ous exceptions to the master's report were (Supreme Judicial Court of Massachusetts. taken by both parties. The master found Norfolk. May 17, 1906.)

that the defendant has a right of flowage 1. EMINENT DOMAIN-TAKING LAND FOR MU over the land in the winter season, and, at NICIPAL WATER SUPPLY-RIGIITS ACQUIRED. St. 1893, p. 911, c. 277, authorizes a

the hearing before the judge, the case was town to take lands and easements necessary

reserved for the full court upon the pleadfor supplying water to its inhabitants. The ings, the master's report and the exceptions town purported to take two lots for a pumping thereto. station by an instrument reciting that the taking of the lots was for the construction of pipes

The master ruled that the plaintiff's taking for conveying water for distribution, and for did not include the easement claimed by the the use of a site for buildings and for the defendant and the plaintiff's first exception sinking of filter wells and driven wells and for

is to this ruling. It is conceded by the dethe holding and preserving of water. Held, that the taking included an easement of a right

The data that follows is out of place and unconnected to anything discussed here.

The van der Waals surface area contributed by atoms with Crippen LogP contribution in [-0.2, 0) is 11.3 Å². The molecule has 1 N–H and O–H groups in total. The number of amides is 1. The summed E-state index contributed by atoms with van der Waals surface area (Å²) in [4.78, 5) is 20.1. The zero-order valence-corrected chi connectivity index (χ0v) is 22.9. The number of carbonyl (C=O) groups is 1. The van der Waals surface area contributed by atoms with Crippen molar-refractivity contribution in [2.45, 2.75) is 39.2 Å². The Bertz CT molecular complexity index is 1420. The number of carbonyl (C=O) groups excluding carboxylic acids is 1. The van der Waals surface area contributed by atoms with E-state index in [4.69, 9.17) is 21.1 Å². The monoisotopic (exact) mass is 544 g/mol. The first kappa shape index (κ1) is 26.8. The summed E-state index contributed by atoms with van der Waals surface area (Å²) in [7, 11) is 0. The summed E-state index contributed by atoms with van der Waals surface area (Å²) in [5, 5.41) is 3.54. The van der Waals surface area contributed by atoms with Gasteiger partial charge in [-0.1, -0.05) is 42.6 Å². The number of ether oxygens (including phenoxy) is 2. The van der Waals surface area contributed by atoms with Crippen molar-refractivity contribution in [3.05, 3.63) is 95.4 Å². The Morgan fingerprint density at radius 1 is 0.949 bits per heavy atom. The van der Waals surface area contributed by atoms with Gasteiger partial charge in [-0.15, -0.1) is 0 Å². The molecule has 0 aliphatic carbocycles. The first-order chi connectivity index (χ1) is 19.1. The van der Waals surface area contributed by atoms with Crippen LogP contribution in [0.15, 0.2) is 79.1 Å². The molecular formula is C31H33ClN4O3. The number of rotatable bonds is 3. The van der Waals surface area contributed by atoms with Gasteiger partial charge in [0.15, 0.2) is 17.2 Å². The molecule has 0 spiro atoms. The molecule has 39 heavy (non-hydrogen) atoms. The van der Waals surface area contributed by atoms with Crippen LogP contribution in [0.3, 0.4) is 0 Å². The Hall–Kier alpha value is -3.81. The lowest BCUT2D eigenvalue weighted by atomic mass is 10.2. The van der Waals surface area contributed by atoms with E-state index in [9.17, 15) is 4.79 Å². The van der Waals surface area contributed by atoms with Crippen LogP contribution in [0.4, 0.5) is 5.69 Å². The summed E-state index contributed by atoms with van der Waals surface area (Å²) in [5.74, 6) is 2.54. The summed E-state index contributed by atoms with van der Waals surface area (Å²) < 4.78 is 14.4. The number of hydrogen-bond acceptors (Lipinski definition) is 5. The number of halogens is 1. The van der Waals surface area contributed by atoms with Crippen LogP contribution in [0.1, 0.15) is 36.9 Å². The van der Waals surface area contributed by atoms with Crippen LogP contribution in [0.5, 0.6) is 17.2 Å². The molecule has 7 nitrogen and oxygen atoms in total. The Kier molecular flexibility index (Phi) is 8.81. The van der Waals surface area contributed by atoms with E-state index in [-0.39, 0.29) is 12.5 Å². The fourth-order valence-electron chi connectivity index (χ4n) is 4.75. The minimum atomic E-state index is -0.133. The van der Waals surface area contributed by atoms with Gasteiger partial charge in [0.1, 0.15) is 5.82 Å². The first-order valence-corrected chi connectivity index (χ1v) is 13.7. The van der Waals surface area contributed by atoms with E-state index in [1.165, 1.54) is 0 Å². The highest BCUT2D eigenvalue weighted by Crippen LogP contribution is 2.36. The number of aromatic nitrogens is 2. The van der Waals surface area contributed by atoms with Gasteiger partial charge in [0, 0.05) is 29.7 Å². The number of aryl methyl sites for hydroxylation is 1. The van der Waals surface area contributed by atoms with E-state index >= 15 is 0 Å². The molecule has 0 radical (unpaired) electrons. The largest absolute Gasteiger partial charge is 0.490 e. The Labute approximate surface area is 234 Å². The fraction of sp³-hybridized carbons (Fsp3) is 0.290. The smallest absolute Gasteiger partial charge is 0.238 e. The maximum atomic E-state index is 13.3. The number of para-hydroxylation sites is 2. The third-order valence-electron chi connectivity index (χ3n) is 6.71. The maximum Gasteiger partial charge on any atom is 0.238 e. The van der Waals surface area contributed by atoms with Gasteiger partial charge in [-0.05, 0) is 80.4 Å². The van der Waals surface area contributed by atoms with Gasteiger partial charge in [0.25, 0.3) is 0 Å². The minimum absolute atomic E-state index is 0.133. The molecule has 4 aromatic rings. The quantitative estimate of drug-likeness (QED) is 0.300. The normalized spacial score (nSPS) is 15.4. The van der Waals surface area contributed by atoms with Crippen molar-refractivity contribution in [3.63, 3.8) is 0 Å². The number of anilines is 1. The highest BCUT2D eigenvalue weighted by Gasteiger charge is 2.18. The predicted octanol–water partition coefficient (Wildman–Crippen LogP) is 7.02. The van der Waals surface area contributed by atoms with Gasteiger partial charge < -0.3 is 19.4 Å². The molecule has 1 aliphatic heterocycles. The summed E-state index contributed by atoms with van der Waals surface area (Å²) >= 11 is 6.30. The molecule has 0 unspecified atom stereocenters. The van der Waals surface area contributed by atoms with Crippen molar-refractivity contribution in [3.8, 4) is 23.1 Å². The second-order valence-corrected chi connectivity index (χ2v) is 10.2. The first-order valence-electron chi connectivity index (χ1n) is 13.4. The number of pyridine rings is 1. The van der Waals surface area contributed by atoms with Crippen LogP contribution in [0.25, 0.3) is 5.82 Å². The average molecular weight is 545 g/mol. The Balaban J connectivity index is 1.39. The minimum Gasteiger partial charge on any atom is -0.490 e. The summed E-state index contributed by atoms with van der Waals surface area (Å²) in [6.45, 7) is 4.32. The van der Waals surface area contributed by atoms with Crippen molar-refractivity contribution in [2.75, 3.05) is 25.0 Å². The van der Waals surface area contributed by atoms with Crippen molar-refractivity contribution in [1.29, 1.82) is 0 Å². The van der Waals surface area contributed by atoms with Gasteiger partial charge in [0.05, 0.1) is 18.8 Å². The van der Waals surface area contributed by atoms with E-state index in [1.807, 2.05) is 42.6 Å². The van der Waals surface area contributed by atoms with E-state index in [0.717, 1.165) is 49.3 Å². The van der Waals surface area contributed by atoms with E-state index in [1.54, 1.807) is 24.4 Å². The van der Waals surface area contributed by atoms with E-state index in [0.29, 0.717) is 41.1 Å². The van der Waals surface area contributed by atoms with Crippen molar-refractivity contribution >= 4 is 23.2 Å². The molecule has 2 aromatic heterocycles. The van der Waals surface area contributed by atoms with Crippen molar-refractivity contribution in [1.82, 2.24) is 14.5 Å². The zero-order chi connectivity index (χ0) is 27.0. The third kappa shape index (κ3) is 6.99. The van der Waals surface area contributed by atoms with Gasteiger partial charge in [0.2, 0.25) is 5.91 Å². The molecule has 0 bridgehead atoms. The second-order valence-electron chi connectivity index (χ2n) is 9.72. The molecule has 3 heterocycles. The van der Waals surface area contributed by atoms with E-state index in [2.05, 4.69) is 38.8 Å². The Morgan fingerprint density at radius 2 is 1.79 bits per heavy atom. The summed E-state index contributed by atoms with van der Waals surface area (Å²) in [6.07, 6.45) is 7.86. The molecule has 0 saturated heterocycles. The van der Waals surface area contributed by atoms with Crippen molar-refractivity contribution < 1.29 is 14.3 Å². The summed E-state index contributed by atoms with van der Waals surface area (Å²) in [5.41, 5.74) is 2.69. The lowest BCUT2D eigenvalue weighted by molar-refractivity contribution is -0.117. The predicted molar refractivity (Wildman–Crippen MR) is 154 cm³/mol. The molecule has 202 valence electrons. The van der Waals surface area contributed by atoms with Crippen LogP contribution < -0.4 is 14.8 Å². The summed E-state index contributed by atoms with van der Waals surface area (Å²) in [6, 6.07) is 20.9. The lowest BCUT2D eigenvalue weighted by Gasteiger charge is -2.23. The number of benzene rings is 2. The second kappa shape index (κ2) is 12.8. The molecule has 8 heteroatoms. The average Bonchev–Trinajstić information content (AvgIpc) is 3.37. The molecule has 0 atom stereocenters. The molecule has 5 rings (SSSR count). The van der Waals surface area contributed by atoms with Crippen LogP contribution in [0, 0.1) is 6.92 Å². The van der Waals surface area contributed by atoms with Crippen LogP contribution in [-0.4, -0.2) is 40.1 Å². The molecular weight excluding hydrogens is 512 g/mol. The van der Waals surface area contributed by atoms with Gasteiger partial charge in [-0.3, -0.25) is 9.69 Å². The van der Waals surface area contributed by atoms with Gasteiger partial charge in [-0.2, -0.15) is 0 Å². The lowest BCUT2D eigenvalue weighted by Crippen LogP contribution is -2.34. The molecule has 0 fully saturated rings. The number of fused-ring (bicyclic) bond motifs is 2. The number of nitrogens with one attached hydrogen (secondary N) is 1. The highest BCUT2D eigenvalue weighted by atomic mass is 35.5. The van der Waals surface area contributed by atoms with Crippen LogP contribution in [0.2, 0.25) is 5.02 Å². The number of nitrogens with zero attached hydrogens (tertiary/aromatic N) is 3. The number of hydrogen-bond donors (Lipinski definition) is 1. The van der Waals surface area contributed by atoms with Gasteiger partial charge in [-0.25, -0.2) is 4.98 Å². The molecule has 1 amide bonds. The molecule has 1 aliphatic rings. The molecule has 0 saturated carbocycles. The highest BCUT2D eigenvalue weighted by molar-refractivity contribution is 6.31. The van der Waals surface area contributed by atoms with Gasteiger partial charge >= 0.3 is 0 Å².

fendant that the statute is broad enough to to flow water over the land, which if permitted enable the town to take such a right, and the to exist, would interfere with the use of the

ruling seems to have been made on the system by which the town would obtain the necessary water supply.

ground that the defendant's easement was a 2. SAME.

water right, and that the language of the inA taking, for a public purpose, of an entire strument of taking does not include such a tract of land, described as if unincumbered, in-right. The instrument does not purport to cludes an easement in the land.

take any right to the water of the stream. 3. SAME — NOTICE TO OWNER OF PROPERTY SOUGHT TO BE TAKEN.

After appropriate recitals, it purports to take In proceedings by a town to take land for two lots of land, which are particularly dethe purpose of supplying water to its inhabit

scribed by metes and bounds, and it declares ants as authorized by St. 1893, p. 911, c. 277,

that “the taking of the land embraced in this it is immaterial that no personal notice of the taking was given to the owner of an easement

description is for the use of constructing, layin the land taken; notice by the public acts ing down, maintaining and repairing conof the town and its officers and the registra- duits, pipes and drains, for the taking, holdtion required by the statute being enough to vest a good title in the town.

ing and conveying of water in, under and

over the same, towards and into different Case Reserved from Superior Court, Nor